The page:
Man and Monster

Man and Monster

Katherine Pflueger

Day 1 

Walking into biology was my number one mistake. Not because it was a useless class (I could talk more about how USELESS learning about leaves is than about how beneficial it is) but because it’s just boring. The only thing preventing me from skipping this class or sleeping in it was Mr. Alaister. He was always so serious in attitude, but he’d show up in crazy dress shirts and seemingly never ran out of candy. Seriously, if I had to bet on how much money he has spent on jolly ranchers it would be in the thousands. 

I sat there reading my novel while waiting for Mr. Alaister to finish taking attendance. Minutes passed after the bell rang and the last student to enter…Giselle Durand. Little preppy cheater. I hate her more than I hate biology.

It started the second she walked in.

The announcement overhead stated an unknown disease had an outbreak at the school and we would be on a quarantined lockdown inside the school until the quarantine period was over. How long does one quarantine for an unknown disease? How do they know we have a disease and not just some small common cold or maybe a strep outbreak? The questions all flooded my mind and panic rushed. I could feel my heart beating outside my chest, sweat, feeling every organ moving and churning, everything uncomfortable. Then my world went black.

Day 3

My eyes opened. The light hit my eyes so harshly I felt like a vampire trying to prevent themselves from seeing the light in a horror movie. When I finally came and settled down, I was told it was the third day we were here and that I had been passed out from a panic attack for two days. Everyone looked off. Mr. Alaister’s usually well-kept appearance was now that of a man who’d been staring at books for days on end with just caffeine to drink. Giselle’s well-kept hair was now in knots and much, much shorter than I remembered. One of the many guys she dated looked sad and depressed. Like a child who needed a hug. Though, after looking around, it wasn’t just him who was like that. Several students had that depressed look on their faces, including Carven and Kiana. I thought Kiana would be the last to crack or after me. Although, I suppose I might be the same way after being told the only “food” we had was the seemingly endless supply of jolly ranchers Mr. Alaister had on the very first day. Though that, too, would end eventually. I guess it’s time to have blue raspberry jolly ranchers forever stained into my tongue, I thought to myself. People seemed to have gotten along well, some were playing card games, James and Allen were in some serious blackjack. James even found a chess set inside a closet apparently. I could see some kids looking into textbooks with a drive like this is the last time they’ll be here so they may as well make it count. These were all things I found interesting, so I jotted them down. After all, it’s not every day you’re told you are in lockdown for an “unknown disease.”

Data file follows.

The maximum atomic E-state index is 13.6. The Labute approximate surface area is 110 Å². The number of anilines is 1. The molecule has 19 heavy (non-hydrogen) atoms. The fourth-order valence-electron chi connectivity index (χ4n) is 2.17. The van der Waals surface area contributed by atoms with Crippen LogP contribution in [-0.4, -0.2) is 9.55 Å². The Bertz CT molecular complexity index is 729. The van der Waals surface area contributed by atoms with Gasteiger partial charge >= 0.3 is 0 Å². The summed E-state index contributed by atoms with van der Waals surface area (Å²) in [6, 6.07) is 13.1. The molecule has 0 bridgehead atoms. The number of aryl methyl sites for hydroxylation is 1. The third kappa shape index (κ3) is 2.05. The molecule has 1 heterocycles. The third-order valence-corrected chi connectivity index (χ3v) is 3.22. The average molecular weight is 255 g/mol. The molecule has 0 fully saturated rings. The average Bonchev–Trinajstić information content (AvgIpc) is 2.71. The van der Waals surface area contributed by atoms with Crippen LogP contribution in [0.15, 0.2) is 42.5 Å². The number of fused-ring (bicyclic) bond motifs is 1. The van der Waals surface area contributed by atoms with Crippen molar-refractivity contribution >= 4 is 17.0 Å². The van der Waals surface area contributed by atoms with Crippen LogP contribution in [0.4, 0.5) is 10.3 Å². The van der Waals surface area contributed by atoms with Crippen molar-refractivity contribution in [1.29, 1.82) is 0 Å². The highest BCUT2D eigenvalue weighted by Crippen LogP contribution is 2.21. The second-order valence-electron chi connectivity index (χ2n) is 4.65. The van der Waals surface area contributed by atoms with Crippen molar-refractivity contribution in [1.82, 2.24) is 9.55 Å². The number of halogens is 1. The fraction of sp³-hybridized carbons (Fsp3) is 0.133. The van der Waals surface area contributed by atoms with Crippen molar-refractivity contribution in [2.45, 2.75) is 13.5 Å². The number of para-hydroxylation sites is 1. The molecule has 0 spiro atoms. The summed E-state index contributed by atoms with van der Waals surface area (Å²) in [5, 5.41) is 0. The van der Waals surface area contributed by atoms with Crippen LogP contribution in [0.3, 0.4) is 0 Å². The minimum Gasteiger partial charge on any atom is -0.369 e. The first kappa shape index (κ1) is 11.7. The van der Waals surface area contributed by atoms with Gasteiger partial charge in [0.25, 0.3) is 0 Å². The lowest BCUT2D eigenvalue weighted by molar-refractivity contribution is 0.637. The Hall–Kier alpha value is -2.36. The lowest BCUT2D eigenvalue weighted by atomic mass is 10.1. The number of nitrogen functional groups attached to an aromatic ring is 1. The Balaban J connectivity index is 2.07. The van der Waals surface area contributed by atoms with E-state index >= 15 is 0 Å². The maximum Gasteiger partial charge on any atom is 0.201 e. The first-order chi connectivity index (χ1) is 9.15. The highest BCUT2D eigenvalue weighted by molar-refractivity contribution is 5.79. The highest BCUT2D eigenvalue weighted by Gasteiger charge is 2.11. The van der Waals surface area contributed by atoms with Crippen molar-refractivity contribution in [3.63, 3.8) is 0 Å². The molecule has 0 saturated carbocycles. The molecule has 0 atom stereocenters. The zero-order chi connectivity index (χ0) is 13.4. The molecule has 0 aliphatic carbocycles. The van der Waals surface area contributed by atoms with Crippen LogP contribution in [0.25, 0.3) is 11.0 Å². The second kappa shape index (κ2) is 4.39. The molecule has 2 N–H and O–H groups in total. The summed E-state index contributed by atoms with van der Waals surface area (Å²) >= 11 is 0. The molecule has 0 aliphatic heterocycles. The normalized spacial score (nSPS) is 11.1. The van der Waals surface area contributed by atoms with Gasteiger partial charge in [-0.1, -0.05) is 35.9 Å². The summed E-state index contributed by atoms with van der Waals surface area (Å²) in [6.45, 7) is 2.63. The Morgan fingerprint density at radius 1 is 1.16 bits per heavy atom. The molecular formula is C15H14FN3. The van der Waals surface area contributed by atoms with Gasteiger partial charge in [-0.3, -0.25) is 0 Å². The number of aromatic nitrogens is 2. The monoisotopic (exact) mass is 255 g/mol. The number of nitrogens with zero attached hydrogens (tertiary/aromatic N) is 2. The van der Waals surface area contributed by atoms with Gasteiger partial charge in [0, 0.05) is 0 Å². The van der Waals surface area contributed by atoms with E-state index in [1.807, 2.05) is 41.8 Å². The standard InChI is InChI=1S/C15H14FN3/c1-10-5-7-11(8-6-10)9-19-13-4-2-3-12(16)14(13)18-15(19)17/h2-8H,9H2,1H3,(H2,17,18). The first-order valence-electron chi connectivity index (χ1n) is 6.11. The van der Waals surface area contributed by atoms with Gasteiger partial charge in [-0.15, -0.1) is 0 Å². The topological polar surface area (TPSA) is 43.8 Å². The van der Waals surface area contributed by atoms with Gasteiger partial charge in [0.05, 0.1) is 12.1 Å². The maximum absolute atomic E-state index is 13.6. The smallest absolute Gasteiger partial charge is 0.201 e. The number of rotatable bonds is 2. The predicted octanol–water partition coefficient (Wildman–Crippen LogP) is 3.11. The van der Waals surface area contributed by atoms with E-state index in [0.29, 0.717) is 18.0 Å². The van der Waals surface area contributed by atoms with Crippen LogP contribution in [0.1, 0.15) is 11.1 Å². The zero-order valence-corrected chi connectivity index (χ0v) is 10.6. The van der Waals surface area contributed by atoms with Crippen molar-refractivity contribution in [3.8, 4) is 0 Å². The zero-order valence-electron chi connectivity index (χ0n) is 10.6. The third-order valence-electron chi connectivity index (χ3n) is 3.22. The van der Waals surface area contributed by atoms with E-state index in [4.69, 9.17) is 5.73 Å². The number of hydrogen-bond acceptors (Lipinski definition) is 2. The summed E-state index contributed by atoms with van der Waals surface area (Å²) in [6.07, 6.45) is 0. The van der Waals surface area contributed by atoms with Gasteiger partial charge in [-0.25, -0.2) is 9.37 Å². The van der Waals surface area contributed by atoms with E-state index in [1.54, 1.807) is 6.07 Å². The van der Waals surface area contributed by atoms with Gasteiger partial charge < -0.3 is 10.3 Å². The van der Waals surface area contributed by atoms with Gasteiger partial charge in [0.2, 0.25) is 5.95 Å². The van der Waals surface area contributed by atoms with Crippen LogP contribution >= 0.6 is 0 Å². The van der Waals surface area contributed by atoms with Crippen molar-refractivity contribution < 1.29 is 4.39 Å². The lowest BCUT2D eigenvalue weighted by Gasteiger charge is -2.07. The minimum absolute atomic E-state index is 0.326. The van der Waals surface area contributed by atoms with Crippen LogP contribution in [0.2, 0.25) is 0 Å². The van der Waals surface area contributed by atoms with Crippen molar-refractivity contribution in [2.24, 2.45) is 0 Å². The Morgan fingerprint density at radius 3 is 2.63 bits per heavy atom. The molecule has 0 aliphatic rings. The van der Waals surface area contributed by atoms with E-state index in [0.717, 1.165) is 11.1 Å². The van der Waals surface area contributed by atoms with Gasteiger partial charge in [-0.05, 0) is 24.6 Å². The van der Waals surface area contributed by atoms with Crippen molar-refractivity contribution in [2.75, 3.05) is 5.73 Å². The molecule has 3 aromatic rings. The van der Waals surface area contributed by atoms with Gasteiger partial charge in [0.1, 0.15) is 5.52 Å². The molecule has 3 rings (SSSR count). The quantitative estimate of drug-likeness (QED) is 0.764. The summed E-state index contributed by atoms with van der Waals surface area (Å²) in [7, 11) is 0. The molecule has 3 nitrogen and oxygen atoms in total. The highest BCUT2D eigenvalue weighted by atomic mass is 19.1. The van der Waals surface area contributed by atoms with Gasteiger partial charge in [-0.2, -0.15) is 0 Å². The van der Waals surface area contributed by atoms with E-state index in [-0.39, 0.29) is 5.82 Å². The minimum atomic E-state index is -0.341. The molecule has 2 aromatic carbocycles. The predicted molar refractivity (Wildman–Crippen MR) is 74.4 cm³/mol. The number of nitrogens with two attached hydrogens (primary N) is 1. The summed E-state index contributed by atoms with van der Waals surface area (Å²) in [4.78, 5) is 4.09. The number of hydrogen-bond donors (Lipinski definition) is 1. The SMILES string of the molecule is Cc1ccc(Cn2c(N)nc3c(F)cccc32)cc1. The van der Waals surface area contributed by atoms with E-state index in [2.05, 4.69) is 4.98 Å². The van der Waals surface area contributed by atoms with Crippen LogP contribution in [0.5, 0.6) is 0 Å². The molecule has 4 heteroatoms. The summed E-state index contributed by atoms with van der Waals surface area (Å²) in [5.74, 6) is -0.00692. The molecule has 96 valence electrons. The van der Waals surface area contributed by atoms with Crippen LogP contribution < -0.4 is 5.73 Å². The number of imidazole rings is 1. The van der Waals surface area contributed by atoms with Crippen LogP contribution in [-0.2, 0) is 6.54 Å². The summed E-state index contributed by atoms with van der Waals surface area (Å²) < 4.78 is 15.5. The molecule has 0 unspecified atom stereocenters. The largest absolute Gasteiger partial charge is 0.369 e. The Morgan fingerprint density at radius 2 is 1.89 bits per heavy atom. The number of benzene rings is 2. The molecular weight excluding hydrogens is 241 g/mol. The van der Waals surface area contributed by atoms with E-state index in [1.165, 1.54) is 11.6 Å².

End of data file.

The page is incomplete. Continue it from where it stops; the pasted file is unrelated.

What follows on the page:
Day 11

I’ve been in this same classroom with the same people, the same food, and the same activities for nearly two weeks. All I can hear is the same kid — Carven — crying about life being so hard and his entire life problems and how we’re all going to die. I would probably be the same if it weren’t for my growing dislike of blue raspberry jolly ranchers. Mr. Alaister’s jolly ranchers are down to a single bag. For a class of 26. It’s the last guaranteed day of food. I can feel myself becoming more bony. And although Mr. Alaister is a younger man, even his veins are starting to show. The smell of urine was stinks up the room and it’s making me so nauseous I feel like I’ve been slipping in and out of consciousness for nearly half the day.

Day 14 

I can’t compose all my thoughts. The only thing on my mind was a good steak. But the taste I remember only tasted like blue raspberry candy. I haven’t had anything but water for the past 3 days. My stomach rumbles every time I move. 

The thought of food: it’s passed my mind every waking second. And it seemed it passed other people’s minds too.

Mr. Alaister.

The one man I thought would stay sane; who wouldn’t be the one to suggest the idea, to take that idea and make it real.

Alaister dived for the easiest target, the shortest kid, and the weakest one too. Carven. I could see everything so clearly despite it happening two or three meters away. Mr. Alaister graves Carven’s throat and exclaimed that, as nature does, the weakest become food for the strongest. In order for everyone else to stand a chance at living, Carven would have to die. I understood his thinking but all I could think about was how wrong it was. I saw Carven’s chest rise slower and slower as his eyes were closing. The thought of how unfair this is: how we have to think of our lives like a food chain. It made me sick. It was a now-or-never moment. I knew what I could do.

The shatter of glass broke the screams and crying of everyone in the room, except Giselle, who had smashed the glass. I picked up a shard. I could feel the rough glass cut my fingertips where I grabbed the rough edges. Mr. Alaister turned toward me just as I reached him. The eyes Carven had at that moment gave me a thank you. It cleared any doubt I had. The shard pierced Alaister’s stomach, and within the next few minutes, his pulse stopped. The minute it did, the door opened. 

Government officials flooded the door, and doctors checked on everyone’s condition while the man in charge congratulated us on completing the experiment. It was a test to see how long a man could go deprived of many things. We were the only group out of 14 who completed it.





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